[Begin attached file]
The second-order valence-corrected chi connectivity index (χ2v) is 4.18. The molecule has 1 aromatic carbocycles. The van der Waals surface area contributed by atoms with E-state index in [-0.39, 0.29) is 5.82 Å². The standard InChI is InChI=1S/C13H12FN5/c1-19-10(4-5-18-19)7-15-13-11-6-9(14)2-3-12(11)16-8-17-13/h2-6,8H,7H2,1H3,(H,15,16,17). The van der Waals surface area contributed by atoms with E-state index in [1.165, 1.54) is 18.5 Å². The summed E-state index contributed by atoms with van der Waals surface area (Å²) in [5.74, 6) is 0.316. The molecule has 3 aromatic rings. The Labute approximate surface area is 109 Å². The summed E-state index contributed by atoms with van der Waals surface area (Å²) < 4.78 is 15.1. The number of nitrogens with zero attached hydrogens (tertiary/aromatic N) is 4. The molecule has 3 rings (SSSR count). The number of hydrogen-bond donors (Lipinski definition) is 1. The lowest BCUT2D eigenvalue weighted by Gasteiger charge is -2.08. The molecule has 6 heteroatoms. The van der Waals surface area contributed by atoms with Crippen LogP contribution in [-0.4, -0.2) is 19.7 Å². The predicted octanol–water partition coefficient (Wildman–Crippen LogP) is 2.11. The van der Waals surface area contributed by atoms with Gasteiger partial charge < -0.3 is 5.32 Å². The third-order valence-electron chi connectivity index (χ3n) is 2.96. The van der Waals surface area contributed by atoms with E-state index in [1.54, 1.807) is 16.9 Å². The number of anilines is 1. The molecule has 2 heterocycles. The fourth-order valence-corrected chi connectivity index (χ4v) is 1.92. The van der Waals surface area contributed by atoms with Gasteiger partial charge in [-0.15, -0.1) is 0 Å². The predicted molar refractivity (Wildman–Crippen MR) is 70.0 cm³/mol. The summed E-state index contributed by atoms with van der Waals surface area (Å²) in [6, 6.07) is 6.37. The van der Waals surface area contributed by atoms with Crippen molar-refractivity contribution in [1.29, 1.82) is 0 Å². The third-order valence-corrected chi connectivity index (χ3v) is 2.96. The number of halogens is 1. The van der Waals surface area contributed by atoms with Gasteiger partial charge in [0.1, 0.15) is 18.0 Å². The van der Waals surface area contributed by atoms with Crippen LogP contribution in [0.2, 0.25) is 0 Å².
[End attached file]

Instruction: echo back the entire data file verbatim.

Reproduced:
The second-order valence-corrected chi connectivity index (χ2v) is 4.18. The molecule has 1 aromatic carbocycles. The van der Waals surface area contributed by atoms with E-state index in [-0.39, 0.29) is 5.82 Å². The standard InChI is InChI=1S/C13H12FN5/c1-19-10(4-5-18-19)7-15-13-11-6-9(14)2-3-12(11)16-8-17-13/h2-6,8H,7H2,1H3,(H,15,16,17). The van der Waals surface area contributed by atoms with E-state index in [1.165, 1.54) is 18.5 Å². The summed E-state index contributed by atoms with van der Waals surface area (Å²) in [5.74, 6) is 0.316. The molecule has 3 aromatic rings. The Labute approximate surface area is 109 Å². The summed E-state index contributed by atoms with van der Waals surface area (Å²) < 4.78 is 15.1. The number of nitrogens with zero attached hydrogens (tertiary/aromatic N) is 4. The molecule has 3 rings (SSSR count). The number of hydrogen-bond donors (Lipinski definition) is 1. The lowest BCUT2D eigenvalue weighted by Gasteiger charge is -2.08. The molecule has 6 heteroatoms. The van der Waals surface area contributed by atoms with Crippen LogP contribution in [-0.4, -0.2) is 19.7 Å². The predicted octanol–water partition coefficient (Wildman–Crippen LogP) is 2.11. The van der Waals surface area contributed by atoms with Gasteiger partial charge < -0.3 is 5.32 Å². The third-order valence-electron chi connectivity index (χ3n) is 2.96. The van der Waals surface area contributed by atoms with E-state index in [1.54, 1.807) is 16.9 Å². The number of anilines is 1. The molecule has 2 heterocycles. The fourth-order valence-corrected chi connectivity index (χ4v) is 1.92. The van der Waals surface area contributed by atoms with Gasteiger partial charge in [-0.15, -0.1) is 0 Å². The predicted molar refractivity (Wildman–Crippen MR) is 70.0 cm³/mol. The summed E-state index contributed by atoms with van der Waals surface area (Å²) in [6, 6.07) is 6.37. The van der Waals surface area contributed by atoms with Crippen molar-refractivity contribution in [1.29, 1.82) is 0 Å². The third-order valence-corrected chi connectivity index (χ3v) is 2.96. The number of halogens is 1. The van der Waals surface area contributed by atoms with Gasteiger partial charge in [0.1, 0.15) is 18.0 Å². The van der Waals surface area contributed by atoms with Crippen LogP contribution in [0.2, 0.25) is 0 Å².